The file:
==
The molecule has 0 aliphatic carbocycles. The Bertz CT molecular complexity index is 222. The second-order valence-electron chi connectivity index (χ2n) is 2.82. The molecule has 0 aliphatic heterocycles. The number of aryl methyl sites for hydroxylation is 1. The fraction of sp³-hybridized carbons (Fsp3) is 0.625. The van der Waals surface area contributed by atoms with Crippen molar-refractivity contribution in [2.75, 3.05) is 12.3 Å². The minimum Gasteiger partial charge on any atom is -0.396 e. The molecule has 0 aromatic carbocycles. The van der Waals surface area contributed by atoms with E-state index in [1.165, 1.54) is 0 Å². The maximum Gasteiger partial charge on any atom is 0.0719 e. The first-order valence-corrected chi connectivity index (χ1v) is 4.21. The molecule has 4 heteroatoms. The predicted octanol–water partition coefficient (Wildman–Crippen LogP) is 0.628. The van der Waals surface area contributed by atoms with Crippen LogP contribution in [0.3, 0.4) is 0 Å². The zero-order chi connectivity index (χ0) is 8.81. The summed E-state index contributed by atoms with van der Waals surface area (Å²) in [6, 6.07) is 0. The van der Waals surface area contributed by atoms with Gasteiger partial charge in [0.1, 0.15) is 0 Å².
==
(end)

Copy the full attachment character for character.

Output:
The molecule has 0 aliphatic carbocycles. The Bertz CT molecular complexity index is 222. The second-order valence-electron chi connectivity index (χ2n) is 2.82. The molecule has 0 aliphatic heterocycles. The number of aryl methyl sites for hydroxylation is 1. The fraction of sp³-hybridized carbons (Fsp3) is 0.625. The van der Waals surface area contributed by atoms with Crippen molar-refractivity contribution in [2.75, 3.05) is 12.3 Å². The minimum Gasteiger partial charge on any atom is -0.396 e. The molecule has 0 aromatic carbocycles. The van der Waals surface area contributed by atoms with E-state index in [1.165, 1.54) is 0 Å². The maximum Gasteiger partial charge on any atom is 0.0719 e. The first-order valence-corrected chi connectivity index (χ1v) is 4.21. The molecule has 4 heteroatoms. The predicted octanol–water partition coefficient (Wildman–Crippen LogP) is 0.628. The van der Waals surface area contributed by atoms with Crippen LogP contribution in [0.3, 0.4) is 0 Å². The zero-order chi connectivity index (χ0) is 8.81. The summed E-state index contributed by atoms with van der Waals surface area (Å²) in [6, 6.07) is 0. The van der Waals surface area contributed by atoms with Gasteiger partial charge in [0.1, 0.15) is 0 Å².